April 1973 Popular Electronics
Table of Contents
Wax nostalgic about and learn from the history of early electronics. See articles
published October 1954 - April 1985. All copyrights are hereby acknowledged.
Evidently in 1973 there were only about 400 different battery types to choose from when deciding what to buy for your automobile, electronic device, uninterruptible power supply, flashlight, etc. I don't know what the number of types is today, but the number must be in the thousands. Nominal voltage, case size and shape, energy capacity (amp-hour rating), current delivery capacity ("C" rating), environmental accommodation, connection type (contact, solder, screw-on, or push-on terminals), chemistry, number of recharge cycles (for secondary batteries), and a host of other choices are available nowadays. Every time I need to order a new Li-Po battery pack for a model airplane or helicopter, I spend quite a bit of time searching through mAh versus weight and physical size specifications to identify the best - and most affordable - option.
What's That Battery Number the Same As?
By Samuel C. Milbourne
A certain amount of confusion exists with regard to battery types and numbers. Consequently, it is handy to have a chart that gives the specifications of the various batteries commonly used in such consumer equipment as transistor radios, toys, clocks, etc. Our table is limited to listings for 1.5- and 9-volt batteries. Since there are more than 400 battery types and thousands of manufacturers' numbers from which to choose, we make no pretense that the table is complete. However, the listings should cover most needs.
You will note that the batteries are divided into carbon-zinc, alkaline-manganese, and rechargeable alkaline-manganese types.
They are listed in the order of their current delivery capabilities from least to greatest. Too, each common battery type is supplied with such statistics as: size, American National Standards Institute (ANSI) and National Electronic Distributors Association (NEDA) numbers, etc.
In general, batteries of the same physical size and shape with the same voltage output and terminations can be substituted for each other so long as the maximum currents drawn by the circuits can be accommodated by the substitutes. So, you can put an alkaline type in place of a zinc-carbon battery, and a rechargeable alkaline in place of a regular alkaline battery.
It is interesting to note that the current delivery of the more recent alkaline batteries is several times greater than the older carbon-zinc batteries. True, the initial cost of the newer batteries is much greater, but they do not need to be replaced nearly as often as carbon-zinc cells, and if the alkalines are rechargeable types (with higher prices than the regular type alkalines), they can be renewed several dozen times before replacement is needed.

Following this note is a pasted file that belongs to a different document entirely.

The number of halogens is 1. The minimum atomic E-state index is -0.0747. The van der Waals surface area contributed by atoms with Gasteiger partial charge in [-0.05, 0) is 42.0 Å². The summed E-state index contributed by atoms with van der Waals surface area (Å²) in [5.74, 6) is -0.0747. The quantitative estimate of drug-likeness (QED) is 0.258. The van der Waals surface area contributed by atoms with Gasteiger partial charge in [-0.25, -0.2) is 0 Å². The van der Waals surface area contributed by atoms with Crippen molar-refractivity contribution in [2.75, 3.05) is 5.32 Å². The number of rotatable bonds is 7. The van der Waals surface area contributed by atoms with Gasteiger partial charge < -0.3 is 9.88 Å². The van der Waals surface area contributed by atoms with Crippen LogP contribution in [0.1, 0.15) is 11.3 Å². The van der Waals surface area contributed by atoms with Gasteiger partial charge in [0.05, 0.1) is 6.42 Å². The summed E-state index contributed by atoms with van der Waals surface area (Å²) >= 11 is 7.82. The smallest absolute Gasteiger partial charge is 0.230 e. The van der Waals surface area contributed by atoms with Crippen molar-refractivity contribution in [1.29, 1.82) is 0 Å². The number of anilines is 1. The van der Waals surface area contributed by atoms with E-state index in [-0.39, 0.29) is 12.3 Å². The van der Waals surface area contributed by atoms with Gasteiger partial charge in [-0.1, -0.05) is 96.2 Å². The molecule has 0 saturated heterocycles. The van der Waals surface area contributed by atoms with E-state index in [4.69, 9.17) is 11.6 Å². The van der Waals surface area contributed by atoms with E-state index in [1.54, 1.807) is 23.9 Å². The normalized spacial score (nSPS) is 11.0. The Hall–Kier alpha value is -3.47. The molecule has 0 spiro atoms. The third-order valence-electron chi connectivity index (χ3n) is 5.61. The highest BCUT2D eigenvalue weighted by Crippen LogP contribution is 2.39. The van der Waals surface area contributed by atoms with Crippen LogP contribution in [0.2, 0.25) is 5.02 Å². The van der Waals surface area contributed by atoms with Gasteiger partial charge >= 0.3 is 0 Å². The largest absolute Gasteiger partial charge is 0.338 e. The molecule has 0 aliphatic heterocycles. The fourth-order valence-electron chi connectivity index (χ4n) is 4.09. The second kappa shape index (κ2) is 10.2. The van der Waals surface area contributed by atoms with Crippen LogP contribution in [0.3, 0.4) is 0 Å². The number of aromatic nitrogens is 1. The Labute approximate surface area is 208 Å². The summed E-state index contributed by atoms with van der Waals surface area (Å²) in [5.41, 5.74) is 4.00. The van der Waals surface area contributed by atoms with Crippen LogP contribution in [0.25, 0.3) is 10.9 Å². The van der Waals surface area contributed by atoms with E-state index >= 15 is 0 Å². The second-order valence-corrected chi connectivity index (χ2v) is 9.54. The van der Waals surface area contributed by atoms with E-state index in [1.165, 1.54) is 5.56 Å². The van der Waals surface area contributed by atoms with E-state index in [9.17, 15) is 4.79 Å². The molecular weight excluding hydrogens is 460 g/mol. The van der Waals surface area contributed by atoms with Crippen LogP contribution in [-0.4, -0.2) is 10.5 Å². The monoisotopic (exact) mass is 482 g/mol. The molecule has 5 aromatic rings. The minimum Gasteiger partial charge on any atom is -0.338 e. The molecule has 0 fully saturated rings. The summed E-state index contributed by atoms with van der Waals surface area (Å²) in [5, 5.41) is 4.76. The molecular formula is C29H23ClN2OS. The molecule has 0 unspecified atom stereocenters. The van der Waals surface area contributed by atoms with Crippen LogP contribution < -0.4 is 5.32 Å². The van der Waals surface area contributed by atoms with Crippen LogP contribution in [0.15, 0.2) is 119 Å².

Upon perusing our table, you will note that many categories of batteries are not listed. These include nickel-cadmium, mercuric-oxide, silver-oxide, and lead-acid types. These have not been included in the listing because of their much higher costs and the future likelihood of losing out, at least to some degree, to the rechargeable alkaline types.
*DIA X H = diameter X height; L X W X H = length X width X height. All dimensions in inches. Blank entry means no number or designation assigned or manufacturer does not make battery.
We will not go into the subject of recharging batteries here since this topic has been amply covered in other articles. But you should bear in mind the following facts that apply to all types of batteries: First, do not allow batteries to run completely down; test them often under adequate loads. Second, do not attempt to recharge a "leaky" or "rusted" battery; the electrolyte is corrosive and will ruin charger contacts. And, third, do not recharge batteries at abnormally high currents; the batteries will heat up and may explode.
Testing a battery requires a resistive load that reflects the allowable battery discharge current and an accurate dc voltmeter. To illustrate, a Burgess No. 2 or Eveready No. 950 battery can accommodate a 150-mA load across its 1.5-volt poles. By using Ohm's Law (R = E/I) you can determine that the proper test load for these batteries would be 10 ohms (1.5/0.15 = 10). The resistor selected for the test can be rated at 1/2 watt. To make the test, place the load resistor across the battery's terminals or poles and connect the meter's leads, in proper polarity, across the resistor. The meter will then indicate between 1.5 and 0.9 volts if the battery's charge has not been irretrievably depleted. If you obtain a meter indication of less than 0.9 volt, discard the battery and replace it with a new unit.
Batteries should be recharged or replaced long before they are completely exhausted. It is not harmful to recharge a 1.5-volt cell before its charge drops to 0.9 volt. In fact, it is beneficial in that it provides longer total life from the battery.
Posted October 10, 2017